Starting in the 16th century, an island off the coast of Newfoundland was labeled as the “Isle of Demons.” Rumors spread that those who ventured near the island heard strange noises. Mariners believed that the Isle of Demons was inhabited by evil spirits; they were afraid to visit the island or to sail near it.
The cartographer Giacomo Gastaldi published a detailed map of the Isle of Demons in 1556. Featured below is a facsimile of Gastaldi’s map.
The origin of the name Isle of Demons is uncertain. In 1424 the Venetian cartographer Giovanni Pizzigano placed an island named Satanazes on a portolan chart. Satanazes island was shown west of Portugal. The island may have been relocated and renamed on a world map that was published in 1508 by Johannes Ruysch. The Isle of Demons is shown as two islands on Ruysch’s map, as detailed above. Below is an image of the entire map, the red rectangle was added to show the location of the Isle of Demons near Newfoundland.
The Isle of Demons was shown on maps near Newfoundland and Labrador from the early 16th century to the mid-17th century.
Featured above is a detail of the Isle of Demons from a map that was published in 1622 by Jodocus Hondius and Jan Jansson.
An image of the entire map is featured below. The rectangle was added to mark the location of the island.
Andre Thevet, a 16th century cosmographer, priest, and explorer, wrote a book titled Cosmographie universelle. Thevet included a true story in the book about the French noblewoman Marguerite de La Rocque. Marguerite was the niece of the Lieutenant General of New France, Jean-Francois de La Roque de Roberval. In 1542 Marguerite de La Rocque accompanied her uncle on a voyage to a colony located in present-day Quebec. Marguerite began a romantic relationship with a sailor during the voyage. Jean-Francois de La Roque de Roberval disapproved of the relationship and left Marguerite, her handmaid Damienne, and the sailor stranded with some food and firearms on the Isle of Demons. Marguerite gave birth while marooned on the island. The sailor, Damienne, and child died on the Isle of Demons. Marguerite survived by hunting wild game; she was rescued by fishermen after spending two years on the island.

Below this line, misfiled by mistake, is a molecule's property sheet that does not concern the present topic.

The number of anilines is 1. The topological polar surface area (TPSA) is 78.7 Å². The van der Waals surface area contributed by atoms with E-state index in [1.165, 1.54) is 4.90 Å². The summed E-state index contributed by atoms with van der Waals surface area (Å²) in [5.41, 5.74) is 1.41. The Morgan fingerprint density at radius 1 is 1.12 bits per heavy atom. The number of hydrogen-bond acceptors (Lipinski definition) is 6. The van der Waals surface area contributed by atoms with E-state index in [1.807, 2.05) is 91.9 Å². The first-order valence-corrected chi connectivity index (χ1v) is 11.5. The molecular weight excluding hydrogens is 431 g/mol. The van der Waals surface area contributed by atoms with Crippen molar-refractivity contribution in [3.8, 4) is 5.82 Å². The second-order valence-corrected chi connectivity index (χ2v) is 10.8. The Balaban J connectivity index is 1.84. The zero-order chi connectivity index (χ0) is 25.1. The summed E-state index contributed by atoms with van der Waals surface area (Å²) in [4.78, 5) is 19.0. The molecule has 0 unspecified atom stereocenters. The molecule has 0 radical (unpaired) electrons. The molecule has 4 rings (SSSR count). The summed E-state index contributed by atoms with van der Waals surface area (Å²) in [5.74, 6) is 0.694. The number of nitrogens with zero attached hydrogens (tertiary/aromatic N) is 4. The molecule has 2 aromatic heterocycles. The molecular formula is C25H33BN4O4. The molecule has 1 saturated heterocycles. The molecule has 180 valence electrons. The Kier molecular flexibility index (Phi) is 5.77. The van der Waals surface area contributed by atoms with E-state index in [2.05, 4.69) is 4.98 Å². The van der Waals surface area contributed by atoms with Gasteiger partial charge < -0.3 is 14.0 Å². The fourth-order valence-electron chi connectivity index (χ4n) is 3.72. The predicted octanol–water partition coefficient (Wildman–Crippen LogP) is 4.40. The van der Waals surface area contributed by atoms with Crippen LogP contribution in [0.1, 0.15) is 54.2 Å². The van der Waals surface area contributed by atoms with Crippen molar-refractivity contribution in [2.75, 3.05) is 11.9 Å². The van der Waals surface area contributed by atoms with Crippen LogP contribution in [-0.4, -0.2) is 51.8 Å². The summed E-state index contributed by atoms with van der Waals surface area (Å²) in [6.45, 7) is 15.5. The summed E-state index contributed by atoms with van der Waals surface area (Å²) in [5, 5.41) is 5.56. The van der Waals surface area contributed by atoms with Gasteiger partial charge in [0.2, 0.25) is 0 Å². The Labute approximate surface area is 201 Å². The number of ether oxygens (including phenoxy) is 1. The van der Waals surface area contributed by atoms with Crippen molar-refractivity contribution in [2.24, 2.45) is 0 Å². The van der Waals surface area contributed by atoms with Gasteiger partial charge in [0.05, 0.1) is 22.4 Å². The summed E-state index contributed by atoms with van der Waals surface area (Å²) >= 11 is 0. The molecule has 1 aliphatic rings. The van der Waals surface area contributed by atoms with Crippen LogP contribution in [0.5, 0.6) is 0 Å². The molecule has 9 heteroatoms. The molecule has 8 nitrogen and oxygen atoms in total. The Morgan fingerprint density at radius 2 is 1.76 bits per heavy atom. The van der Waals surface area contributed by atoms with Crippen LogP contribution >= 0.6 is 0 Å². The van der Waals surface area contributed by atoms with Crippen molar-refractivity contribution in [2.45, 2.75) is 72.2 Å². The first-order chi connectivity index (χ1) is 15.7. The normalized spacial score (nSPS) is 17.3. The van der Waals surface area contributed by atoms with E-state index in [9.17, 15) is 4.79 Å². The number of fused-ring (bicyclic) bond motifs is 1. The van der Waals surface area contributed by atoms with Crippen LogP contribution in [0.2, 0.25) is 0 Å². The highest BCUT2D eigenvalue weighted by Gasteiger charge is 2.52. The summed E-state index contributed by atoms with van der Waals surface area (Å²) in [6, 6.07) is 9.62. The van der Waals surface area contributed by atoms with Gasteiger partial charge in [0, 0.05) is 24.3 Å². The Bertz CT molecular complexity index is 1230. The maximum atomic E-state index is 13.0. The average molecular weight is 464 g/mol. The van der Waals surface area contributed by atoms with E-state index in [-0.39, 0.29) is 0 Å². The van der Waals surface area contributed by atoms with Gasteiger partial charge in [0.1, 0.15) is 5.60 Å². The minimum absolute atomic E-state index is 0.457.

During the mid-17thcentury the Isle of Demons was removed from official cartographic records. Many theories exist about its present location. Some believe that Quirpon Island is the present-day location of the Isle of Demons. Another theory is that Marguerite de La Rocque, the sailor, and Damienne were left at Harrington Harbour, an island located in the Gulf of St. Lawrence. According to a local legend, Marguerite found shelter in a small rocky cave at Harrington Harbour. Today the cave is known as Marguerite’s Cave.
The locations of Quirpon Island and Harrington Harbour have been circled in blue on the map below.
There are many different versions of Marguerite’s story, and the Isle of Demons was shown on maps for a short period of time. In my opinion, we will never know the actual location of the island. The present-day location of the Isle of Demons could be Quirpon Island, Harrington Harbour, or another island near the east coast of Canada.
En complément, une recension du livre « L’île aux Démons et autres mirages cartographiques de l’Amérique du Nord, 1507-1647 », par le cartothécaire Alban Berson (Bibliothèques et Archives nationale du Québec) https://cltr.blogspot.com/2022/12/des-mirages-cartographiques-en-amerique.html